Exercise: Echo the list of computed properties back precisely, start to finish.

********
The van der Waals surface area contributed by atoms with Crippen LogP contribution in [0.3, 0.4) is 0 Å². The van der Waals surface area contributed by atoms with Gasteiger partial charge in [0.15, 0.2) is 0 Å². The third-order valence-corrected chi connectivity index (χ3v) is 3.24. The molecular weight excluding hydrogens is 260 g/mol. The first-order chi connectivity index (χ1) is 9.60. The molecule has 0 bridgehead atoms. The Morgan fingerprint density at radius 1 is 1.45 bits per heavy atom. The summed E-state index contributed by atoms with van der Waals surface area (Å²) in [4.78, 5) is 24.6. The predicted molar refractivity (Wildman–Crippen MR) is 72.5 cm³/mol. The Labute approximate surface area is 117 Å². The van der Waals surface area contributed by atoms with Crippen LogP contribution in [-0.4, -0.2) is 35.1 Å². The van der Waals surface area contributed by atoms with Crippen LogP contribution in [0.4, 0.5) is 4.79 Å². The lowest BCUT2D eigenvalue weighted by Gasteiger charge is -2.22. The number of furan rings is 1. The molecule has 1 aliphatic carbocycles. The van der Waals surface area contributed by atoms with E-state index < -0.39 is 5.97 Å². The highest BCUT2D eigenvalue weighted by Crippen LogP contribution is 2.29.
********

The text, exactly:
The van der Waals surface area contributed by atoms with Crippen LogP contribution in [0.3, 0.4) is 0 Å². The van der Waals surface area contributed by atoms with Gasteiger partial charge in [0.15, 0.2) is 0 Å². The third-order valence-corrected chi connectivity index (χ3v) is 3.24. The molecular weight excluding hydrogens is 260 g/mol. The first-order chi connectivity index (χ1) is 9.60. The molecule has 0 bridgehead atoms. The Morgan fingerprint density at radius 1 is 1.45 bits per heavy atom. The summed E-state index contributed by atoms with van der Waals surface area (Å²) in [4.78, 5) is 24.6. The predicted molar refractivity (Wildman–Crippen MR) is 72.5 cm³/mol. The Labute approximate surface area is 117 Å². The van der Waals surface area contributed by atoms with Crippen LogP contribution in [-0.4, -0.2) is 35.1 Å². The van der Waals surface area contributed by atoms with Crippen LogP contribution in [0.4, 0.5) is 4.79 Å². The lowest BCUT2D eigenvalue weighted by Gasteiger charge is -2.22. The number of furan rings is 1. The molecule has 1 aliphatic carbocycles. The van der Waals surface area contributed by atoms with E-state index < -0.39 is 5.97 Å². The highest BCUT2D eigenvalue weighted by Crippen LogP contribution is 2.29.